Floodwaters May Push Food Prices Higher

June 23, 2008 04:47 PM
by Lindsey Chapman
The effects of Midwestern flooding on already high corn prices will be felt by many grocery shoppers, who could start paying even more for food.

30-Second Summary

Midwestern floodwaters wiped out an estimated two million acres of corn and soybeans.

Livestock producers, still trying to manage the effects of rising corn prices on their expenditures for corn-based animal feed, are starting to cut down on the number of animals in their herds. Others are going out of business altogether.

Rod Brenneman, president and chief executive of Seaboard Foods in Kansas, said the costs of feeding just one pig have gone up $30 in the past year. Those costs are passed on to consumers who may pay another 15 cents per pound for a pork chop.

“There’s definitely liquidation of livestock happening,” Brenneman explained, which will force meat prices up later in 2008 and into 2009. Prices for everything from Thanksgiving turkeys to Christmas hams” will be affected, the Houston Chronicle reported.

Even before the floods, however, rising food prices and crop shortages were causing concern around the world. Growing countries like China and India, along with a vigorous interest in ethanol production, are placing greater demands on global food supplies.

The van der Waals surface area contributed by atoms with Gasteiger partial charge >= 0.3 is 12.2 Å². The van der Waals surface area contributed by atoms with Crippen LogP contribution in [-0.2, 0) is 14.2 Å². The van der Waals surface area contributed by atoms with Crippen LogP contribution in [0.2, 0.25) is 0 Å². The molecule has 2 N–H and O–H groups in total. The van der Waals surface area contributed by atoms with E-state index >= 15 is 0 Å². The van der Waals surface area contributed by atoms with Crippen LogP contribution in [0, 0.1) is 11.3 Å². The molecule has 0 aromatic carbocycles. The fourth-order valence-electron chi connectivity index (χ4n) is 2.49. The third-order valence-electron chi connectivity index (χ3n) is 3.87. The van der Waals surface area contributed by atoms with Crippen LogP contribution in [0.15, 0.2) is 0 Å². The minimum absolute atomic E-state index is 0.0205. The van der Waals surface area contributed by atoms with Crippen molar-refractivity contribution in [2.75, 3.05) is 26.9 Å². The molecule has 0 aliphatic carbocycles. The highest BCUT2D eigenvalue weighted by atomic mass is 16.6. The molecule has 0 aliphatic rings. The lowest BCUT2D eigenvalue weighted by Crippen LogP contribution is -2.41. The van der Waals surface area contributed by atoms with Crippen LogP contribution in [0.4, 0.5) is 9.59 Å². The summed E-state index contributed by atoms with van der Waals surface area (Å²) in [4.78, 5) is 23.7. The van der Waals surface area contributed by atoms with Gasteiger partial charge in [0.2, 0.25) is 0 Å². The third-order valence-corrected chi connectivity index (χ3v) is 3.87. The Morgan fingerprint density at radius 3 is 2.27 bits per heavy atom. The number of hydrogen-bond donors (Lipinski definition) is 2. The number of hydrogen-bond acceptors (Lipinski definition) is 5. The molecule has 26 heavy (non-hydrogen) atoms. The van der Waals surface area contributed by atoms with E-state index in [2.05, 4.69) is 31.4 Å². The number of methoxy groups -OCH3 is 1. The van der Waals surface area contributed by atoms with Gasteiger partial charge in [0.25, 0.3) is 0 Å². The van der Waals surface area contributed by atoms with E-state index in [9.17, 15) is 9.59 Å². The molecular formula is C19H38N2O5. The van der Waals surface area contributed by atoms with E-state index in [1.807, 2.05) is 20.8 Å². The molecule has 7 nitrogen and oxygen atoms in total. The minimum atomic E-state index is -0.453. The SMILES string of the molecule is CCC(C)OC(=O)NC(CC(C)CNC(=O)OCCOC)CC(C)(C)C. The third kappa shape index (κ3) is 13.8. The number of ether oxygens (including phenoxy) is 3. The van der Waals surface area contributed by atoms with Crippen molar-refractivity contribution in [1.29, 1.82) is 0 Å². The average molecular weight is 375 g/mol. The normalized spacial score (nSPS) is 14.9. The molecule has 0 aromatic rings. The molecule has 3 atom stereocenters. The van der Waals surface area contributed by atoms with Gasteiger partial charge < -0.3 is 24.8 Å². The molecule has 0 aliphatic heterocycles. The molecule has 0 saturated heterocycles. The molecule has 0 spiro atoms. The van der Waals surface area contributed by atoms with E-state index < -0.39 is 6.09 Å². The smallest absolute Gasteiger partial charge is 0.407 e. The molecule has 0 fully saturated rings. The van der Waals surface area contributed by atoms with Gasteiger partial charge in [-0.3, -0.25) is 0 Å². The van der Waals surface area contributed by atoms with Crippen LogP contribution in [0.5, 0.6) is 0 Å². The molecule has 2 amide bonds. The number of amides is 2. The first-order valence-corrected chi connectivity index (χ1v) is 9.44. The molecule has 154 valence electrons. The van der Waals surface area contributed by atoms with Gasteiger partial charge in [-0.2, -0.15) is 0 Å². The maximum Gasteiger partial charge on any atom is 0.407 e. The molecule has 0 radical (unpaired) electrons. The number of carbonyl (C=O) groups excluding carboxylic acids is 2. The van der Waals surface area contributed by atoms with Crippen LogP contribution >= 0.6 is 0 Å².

But the world has seen food crises before, writes the Christian Science Monitor, and lessons can be learned from history.

Increasing research in genetically modified foods could help some problems, says Abdolreza Abbassian, secretary of the intergovernmental group on grains for the United Nation’s Food and Agriculture Organization. “Research has been neglected for so long.”

Headline Link: ‘Livestock liquidation’

Background: The last food crisis

Reaction: Feeding hungry families

Opinion & Analysis: What can be done?

Related: Ethanol and food prices; lab research

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